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Samsung Electronics America, Inc. v. Chung

United States District Court, N.D. Texas, Dallas Division

March 29, 2018

SAMSUNG ELECTRONICS AMERICA, INC., Plaintiff,
v.
YANG KUN “MICHAEL” CHUNG, THOMAS PORCARELLO, YOON-CHUL “ALEX” JANG, JIN-YOUNG SONG, Defendants, and ALL PRO DISTRIBUTING, INC., Defendant-Third-Party Plaintiff,
v.
CVE TECHNOLOGY GROUP, INC., Third-Party Defendant.

          MEMORANDUM OPINION AND ORDER

          SIDNEY A. FITZWATER, UNITED STATES DISTRICT JUDGE.

         In a prior opinion in this case-Samsung Electronics America, Inc. v. Chung, 2017 WL 635031, at *15 (N.D. Tex. Feb. 16, 2017) (Fitzwater, J.) (“Samsung I”)-the court granted in part and denied in part defendant-third-party plaintiff All Pro Distributing, Inc.'s (“All Pro's”) motion to dismiss under Fed.R.Civ.P. 9(b) and 12(b)(6), but it also granted plaintiff Samsung Electronics America, Inc. (“Samsung”)[1] leave to replead. Samsung filed a second amended complaint.[2] All Pro, with leave of court, filed a first amended counterclaim against Samsung and a third-party action against third-party defendant CVE Technology Group, Inc. (“CVE”), a repair facility that provided services in connection with certain Samsung products. Samsung now moves under Rule 12(b)(6) to dismiss several of All Pro's counterclaims for failure to state a claim on which relief can be granted. CVE moves under Rule 12(b)(6) and Rule 14 to dismiss All Pro's action against it. All Pro opposes both motions, and it moves in the alternative to amend its counterclaim and third-party complaint. For the reasons that follow, the court grants Samsung's motion, grants in part and denies in part CVE's motion, and grants All Pro leave to file a second amended counterclaim and first amended third-party complaint.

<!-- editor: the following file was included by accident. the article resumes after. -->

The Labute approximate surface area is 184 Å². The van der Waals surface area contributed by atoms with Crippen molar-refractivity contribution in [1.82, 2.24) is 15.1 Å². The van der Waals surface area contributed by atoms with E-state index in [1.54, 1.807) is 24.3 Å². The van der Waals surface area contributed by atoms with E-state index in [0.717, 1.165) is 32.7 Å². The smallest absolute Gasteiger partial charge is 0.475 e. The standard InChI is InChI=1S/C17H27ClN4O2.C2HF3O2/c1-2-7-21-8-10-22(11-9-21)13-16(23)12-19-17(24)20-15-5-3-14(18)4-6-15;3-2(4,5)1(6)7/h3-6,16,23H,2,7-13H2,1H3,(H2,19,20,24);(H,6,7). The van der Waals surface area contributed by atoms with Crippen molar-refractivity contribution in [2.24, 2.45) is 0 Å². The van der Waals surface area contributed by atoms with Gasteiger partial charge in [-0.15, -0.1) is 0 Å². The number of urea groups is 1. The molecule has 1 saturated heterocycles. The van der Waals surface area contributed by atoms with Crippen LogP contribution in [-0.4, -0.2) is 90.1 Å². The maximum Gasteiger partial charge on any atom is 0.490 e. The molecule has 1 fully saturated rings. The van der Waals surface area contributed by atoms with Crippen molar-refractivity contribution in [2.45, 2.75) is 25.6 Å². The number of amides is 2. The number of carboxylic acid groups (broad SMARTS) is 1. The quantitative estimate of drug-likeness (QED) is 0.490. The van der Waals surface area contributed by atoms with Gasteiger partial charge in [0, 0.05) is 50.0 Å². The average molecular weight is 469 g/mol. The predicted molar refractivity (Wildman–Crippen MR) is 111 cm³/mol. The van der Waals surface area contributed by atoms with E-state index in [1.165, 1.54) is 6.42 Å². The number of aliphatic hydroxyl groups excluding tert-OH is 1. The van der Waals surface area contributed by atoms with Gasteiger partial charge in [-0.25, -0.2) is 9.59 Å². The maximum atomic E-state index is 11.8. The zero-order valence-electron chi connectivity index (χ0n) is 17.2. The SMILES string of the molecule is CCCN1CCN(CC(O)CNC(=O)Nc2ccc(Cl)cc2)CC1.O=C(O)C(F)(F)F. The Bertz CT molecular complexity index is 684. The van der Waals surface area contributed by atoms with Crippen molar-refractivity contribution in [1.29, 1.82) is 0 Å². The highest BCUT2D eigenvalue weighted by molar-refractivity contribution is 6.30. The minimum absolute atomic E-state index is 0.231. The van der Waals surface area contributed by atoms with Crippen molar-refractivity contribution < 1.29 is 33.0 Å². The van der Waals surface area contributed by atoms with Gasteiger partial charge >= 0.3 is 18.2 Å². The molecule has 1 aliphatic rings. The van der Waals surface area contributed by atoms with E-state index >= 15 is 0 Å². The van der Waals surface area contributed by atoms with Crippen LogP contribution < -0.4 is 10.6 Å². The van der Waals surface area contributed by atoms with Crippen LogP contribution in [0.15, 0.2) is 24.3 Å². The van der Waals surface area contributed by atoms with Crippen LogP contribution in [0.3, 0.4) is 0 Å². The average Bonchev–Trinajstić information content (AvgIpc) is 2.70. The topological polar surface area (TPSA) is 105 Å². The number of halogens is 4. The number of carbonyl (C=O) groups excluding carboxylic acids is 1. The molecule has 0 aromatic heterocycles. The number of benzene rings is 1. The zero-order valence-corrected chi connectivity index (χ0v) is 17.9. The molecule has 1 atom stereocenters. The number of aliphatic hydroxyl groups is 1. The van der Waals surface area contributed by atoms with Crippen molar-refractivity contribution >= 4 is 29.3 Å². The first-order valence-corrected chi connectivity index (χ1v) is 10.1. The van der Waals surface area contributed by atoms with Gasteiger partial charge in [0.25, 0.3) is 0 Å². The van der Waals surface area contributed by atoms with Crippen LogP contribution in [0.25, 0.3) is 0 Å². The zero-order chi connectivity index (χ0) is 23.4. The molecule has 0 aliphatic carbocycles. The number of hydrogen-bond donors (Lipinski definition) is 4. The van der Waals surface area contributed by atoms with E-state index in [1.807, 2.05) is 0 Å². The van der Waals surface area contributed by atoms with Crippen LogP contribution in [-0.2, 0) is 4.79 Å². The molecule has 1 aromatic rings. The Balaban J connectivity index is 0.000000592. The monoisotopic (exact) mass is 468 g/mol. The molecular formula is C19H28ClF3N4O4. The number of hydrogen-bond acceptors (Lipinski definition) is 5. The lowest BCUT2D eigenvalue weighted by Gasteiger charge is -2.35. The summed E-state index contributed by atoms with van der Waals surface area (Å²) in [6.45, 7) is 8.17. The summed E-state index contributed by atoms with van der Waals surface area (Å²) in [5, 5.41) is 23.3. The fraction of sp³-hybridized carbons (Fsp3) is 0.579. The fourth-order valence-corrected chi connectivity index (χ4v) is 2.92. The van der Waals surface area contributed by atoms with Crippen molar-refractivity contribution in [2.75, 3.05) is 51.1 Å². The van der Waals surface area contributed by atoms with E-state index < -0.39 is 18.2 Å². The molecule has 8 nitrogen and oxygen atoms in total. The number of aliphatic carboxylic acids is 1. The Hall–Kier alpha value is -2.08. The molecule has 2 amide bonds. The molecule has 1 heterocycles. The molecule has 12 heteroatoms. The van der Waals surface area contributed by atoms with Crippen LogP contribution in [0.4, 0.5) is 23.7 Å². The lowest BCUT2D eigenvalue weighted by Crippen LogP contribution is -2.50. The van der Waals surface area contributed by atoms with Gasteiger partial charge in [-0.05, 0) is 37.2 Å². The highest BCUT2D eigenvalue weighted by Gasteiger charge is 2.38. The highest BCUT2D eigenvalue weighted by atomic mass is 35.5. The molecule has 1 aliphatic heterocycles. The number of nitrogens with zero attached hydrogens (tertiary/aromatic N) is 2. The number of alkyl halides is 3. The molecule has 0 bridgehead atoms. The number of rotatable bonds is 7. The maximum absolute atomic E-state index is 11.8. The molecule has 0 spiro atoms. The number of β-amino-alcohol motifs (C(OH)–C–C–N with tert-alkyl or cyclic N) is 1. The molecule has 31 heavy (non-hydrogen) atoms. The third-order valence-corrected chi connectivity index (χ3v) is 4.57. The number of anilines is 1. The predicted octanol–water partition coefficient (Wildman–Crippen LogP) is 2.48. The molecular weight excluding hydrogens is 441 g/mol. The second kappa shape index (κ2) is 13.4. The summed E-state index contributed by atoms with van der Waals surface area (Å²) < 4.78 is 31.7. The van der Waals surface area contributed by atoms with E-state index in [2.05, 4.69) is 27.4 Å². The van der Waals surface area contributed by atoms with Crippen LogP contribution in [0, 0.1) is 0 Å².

I

         Because this case is the subject of the court's memorandum opinion and order in Samsung I, the court will recount only the facts and procedural history that are pertinent to this decision.

         This is an action by Samsung against All Pro and four Samsung employees-Yang Kun “Michael” Chung (“Chung”), Thomas Porcarello (“Porcarello”), Yoon-Chul “Alex” Jang, and Jin-Young Song (collectively, the “Employee Defendants”)-whose employment involved the management and sale of Samsung parts. Samsung alleges that the Employee Defendants exerted control over Samsung's Services Operations Department and were involved in an unlawful scheme centering on service parts.[3] As it relates to All Pro, Samsung asserts that Chung, Porcarello, and other Samsung employees directed build kits to All Pro through a third party.[4] The build kits included, among other things, PBAs (the “brains” of Samsung cell phones) and OCTAs (the touch screens used on the devices.). Although the OCTAs bore Samsung's registered trademark, Samsung intended the parts to be used for servicing, and it did not authorize either part to be resold. Samsung alleges that the third party constructed phones from the build kits and then routed them to All Pro for distribution.

         In Samsung's second amended complaint, [5] it asserts claims against All Pro for violating the Lanham Act and the Texas Trademark Act (“TTA”), violating the Racketeer Influenced and Corrupt Organizations Act (“RICO”), aiding and abetting breach of fiduciary duties, tortious interference with contract, civil conspiracy, and misappropriation of trade secrets.[6] In All Pro's first amended counterclaim, it asserts counterclaims for fraudulent misrepresentation, fraud by non-disclosure, and negligent misrepresentation, in addition to its original counterclaims for frivolous lawsuit and business disparagement. All Pro's counterclaims all rely on the premise that it purchased allegedly counterfeit mobile devices based on Samsung's representations that such devices were authentic.

         After obtaining leave of court, All Pro filed a third-party action against CVE. In its third-party complaint, All Pro asserts claims against CVE for contribution, under Tex. Civ. Prac. & Rem. Code Ann. § 33.015 (West 2018) (“Chapter 33”), and statutory indemnity, under Tex. Civ. Prac. & Rem. Code Ann. § 82 (West 2018) (“Chapter 82”). All Pro alleges that it acquired the purportedly counterfeit phones from CVE, and that CVE is the “third-party” to which Samsung refers in its second amended complaint. All Pro alleges that CVE illegally assembled the phones, represented that they were authentic, and sold them to All Pro.[7]